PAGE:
Substance ingested for nutrition or pleasure, according to financial health of the ingesting party.
The British currently loathe Gordon Brown. Before he left for the G8 summit, he had sternly wagged his finger at them like our mothers used to, and exhorted them to stop wasting food
because there is a crisis on and kids are going hungry in the Third World. British homes are throwing away about 4 million tonnes of food a year, so everyone was suitably abashed. Then the newspapers leaked the summit’s menu and all hell broke loose.
That menu is now moving faster on the internet than any Paris Hilton video. It features a six-course working lunch, a
fifteen-course dinner and a wine list longer than the Ten Commandments. It offers almost everything that moves, apart from things that stand still and are ridiculously easy to catch and eat. There’s weird stuff — beetroot foam, hairy crab, winter lily bulb with summer savoury, milk-fed lamb and bighand thornyhead fish. It’s enough to make the gorge rise, because this summit was supposed to halt the global food crisis.
Luckily, the core G8 has resolutely kept India out and Manmohan Singh does not share Gordon Brown’s shame. He dined on the sidelines in reduced circumstances, thanks to the perfidy of Prakash Karat. Well saved, for like the British PM, he too had stuck his neck out. After a spate of show-off wedding parties organised here by expat steel tycoons, hotel magnates and such, he had wagged his finger sternly at conspicuous consumers.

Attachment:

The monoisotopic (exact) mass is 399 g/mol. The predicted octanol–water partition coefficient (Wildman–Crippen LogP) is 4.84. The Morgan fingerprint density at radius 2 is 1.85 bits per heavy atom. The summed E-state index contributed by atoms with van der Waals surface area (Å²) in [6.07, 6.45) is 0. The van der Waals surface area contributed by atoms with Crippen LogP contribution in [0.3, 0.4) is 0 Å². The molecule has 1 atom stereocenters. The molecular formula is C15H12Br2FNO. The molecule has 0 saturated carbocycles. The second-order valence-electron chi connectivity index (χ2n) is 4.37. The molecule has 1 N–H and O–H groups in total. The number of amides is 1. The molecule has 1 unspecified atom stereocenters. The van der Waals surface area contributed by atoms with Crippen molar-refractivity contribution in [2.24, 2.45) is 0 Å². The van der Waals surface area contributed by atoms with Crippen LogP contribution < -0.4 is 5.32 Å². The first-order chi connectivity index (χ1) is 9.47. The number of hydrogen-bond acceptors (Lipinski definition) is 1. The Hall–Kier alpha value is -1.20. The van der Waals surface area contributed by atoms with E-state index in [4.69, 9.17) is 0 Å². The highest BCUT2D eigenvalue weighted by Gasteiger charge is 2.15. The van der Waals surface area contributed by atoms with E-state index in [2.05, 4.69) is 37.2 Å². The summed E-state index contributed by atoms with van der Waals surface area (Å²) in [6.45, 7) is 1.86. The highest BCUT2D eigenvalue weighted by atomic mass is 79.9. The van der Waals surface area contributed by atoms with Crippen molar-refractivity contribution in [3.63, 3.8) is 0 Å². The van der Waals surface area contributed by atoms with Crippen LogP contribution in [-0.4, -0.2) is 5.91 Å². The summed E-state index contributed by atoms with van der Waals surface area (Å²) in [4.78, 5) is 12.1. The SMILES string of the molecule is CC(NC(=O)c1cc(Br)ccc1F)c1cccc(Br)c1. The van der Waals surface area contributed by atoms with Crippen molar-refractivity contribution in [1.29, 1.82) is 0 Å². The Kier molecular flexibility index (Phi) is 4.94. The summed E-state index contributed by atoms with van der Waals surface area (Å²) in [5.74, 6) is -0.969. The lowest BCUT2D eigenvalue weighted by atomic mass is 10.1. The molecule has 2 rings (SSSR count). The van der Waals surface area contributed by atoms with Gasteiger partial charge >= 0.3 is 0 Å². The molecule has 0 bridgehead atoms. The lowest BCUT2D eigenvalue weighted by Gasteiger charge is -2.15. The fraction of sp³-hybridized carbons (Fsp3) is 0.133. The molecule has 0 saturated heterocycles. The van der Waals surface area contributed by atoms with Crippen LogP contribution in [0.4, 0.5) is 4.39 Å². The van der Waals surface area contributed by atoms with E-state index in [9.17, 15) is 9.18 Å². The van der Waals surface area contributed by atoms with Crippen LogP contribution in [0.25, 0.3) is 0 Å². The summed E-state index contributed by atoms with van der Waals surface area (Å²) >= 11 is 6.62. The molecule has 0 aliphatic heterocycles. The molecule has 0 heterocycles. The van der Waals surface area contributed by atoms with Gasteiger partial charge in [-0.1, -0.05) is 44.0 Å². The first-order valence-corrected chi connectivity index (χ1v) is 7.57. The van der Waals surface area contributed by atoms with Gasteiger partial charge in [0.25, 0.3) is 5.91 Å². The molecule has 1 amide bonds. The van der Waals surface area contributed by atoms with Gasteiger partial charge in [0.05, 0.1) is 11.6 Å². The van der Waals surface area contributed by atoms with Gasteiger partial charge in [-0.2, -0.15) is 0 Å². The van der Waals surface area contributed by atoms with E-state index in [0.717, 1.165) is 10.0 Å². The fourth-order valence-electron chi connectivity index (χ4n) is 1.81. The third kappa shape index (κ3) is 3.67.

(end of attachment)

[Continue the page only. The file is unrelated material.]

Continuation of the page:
Ironically, it was his own policymaking that made conspicuous consumption possible. Earlier, we were happy to live insignificant, abstemious lives. Now, the baseline of roti, kapda aur makaan — Indira Gandhi’s slogan and 1974 box office hit — has been raised to vodka golgappas, layered ensembles and luxury villas. And like the Brits, those of us who can afford to waste are doing so.
Curious, because in India, deep philosophy backs the injunction against wasting food. You don’t have to lick your plate clean only because kids elsewhere are going hungry, as Mummy told us. A reverence for food dates at least from the Taittiriya Upanishad, which ethically connects food with life, mind and creation at large. So compelling is the argument that readers find themselves unable to throw away a stone-cold samosa crust for fear of insulting the universe and all that is in it, including themselves. Now, a mere decade of prosperity is erasing that tradition.
So can we blame the G8 diners for their insensitivity? They have been prosperous for much longer. And anyway, someone has to eat all the fuzzy crab and hornyhead fish out there. Because the Upanishad says we can’t let it go to waste.
(Pratik Kanjilal is Publisher, The Little Magazine)